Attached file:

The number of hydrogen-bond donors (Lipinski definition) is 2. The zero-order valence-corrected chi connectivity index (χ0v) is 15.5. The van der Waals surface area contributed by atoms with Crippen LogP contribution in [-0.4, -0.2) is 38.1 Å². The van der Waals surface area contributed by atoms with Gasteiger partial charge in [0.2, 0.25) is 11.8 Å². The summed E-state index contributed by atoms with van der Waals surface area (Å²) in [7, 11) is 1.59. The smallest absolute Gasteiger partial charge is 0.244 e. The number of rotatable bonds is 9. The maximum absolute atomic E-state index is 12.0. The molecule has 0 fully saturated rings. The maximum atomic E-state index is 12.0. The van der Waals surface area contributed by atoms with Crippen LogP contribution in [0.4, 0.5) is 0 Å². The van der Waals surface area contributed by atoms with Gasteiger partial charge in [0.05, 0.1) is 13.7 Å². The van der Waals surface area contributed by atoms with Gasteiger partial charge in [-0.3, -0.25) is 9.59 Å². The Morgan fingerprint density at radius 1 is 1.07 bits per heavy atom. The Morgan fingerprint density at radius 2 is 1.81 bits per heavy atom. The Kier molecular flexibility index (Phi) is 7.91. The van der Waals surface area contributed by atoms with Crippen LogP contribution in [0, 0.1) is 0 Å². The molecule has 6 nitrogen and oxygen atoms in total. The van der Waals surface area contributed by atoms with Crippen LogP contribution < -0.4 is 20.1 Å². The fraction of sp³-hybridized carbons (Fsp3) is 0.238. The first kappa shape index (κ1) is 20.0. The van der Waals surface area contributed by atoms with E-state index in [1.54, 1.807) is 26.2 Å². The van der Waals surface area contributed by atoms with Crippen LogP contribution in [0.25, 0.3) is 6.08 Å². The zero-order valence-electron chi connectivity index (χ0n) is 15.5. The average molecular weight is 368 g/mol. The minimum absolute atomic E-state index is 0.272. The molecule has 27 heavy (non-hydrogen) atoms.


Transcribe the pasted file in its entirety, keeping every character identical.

The number of hydrogen-bond donors (Lipinski definition) is 2. The zero-order valence-corrected chi connectivity index (χ0v) is 15.5. The van der Waals surface area contributed by atoms with Crippen LogP contribution in [-0.4, -0.2) is 38.1 Å². The van der Waals surface area contributed by atoms with Gasteiger partial charge in [0.2, 0.25) is 11.8 Å². The summed E-state index contributed by atoms with van der Waals surface area (Å²) in [7, 11) is 1.59. The smallest absolute Gasteiger partial charge is 0.244 e. The number of rotatable bonds is 9. The maximum absolute atomic E-state index is 12.0. The molecule has 0 fully saturated rings. The maximum atomic E-state index is 12.0. The van der Waals surface area contributed by atoms with Crippen LogP contribution in [0.4, 0.5) is 0 Å². The van der Waals surface area contributed by atoms with Gasteiger partial charge in [0.05, 0.1) is 13.7 Å². The van der Waals surface area contributed by atoms with Gasteiger partial charge in [-0.3, -0.25) is 9.59 Å². The Morgan fingerprint density at radius 1 is 1.07 bits per heavy atom. The Morgan fingerprint density at radius 2 is 1.81 bits per heavy atom. The Kier molecular flexibility index (Phi) is 7.91. The van der Waals surface area contributed by atoms with Crippen LogP contribution in [0, 0.1) is 0 Å². The molecule has 6 nitrogen and oxygen atoms in total. The van der Waals surface area contributed by atoms with Crippen LogP contribution < -0.4 is 20.1 Å². The fraction of sp³-hybridized carbons (Fsp3) is 0.238. The first kappa shape index (κ1) is 20.0. The van der Waals surface area contributed by atoms with E-state index in [1.54, 1.807) is 26.2 Å². The van der Waals surface area contributed by atoms with Crippen LogP contribution in [0.25, 0.3) is 6.08 Å². The zero-order valence-electron chi connectivity index (χ0n) is 15.5. The average molecular weight is 368 g/mol. The minimum absolute atomic E-state index is 0.272. The molecule has 27 heavy (non-hydrogen) atoms.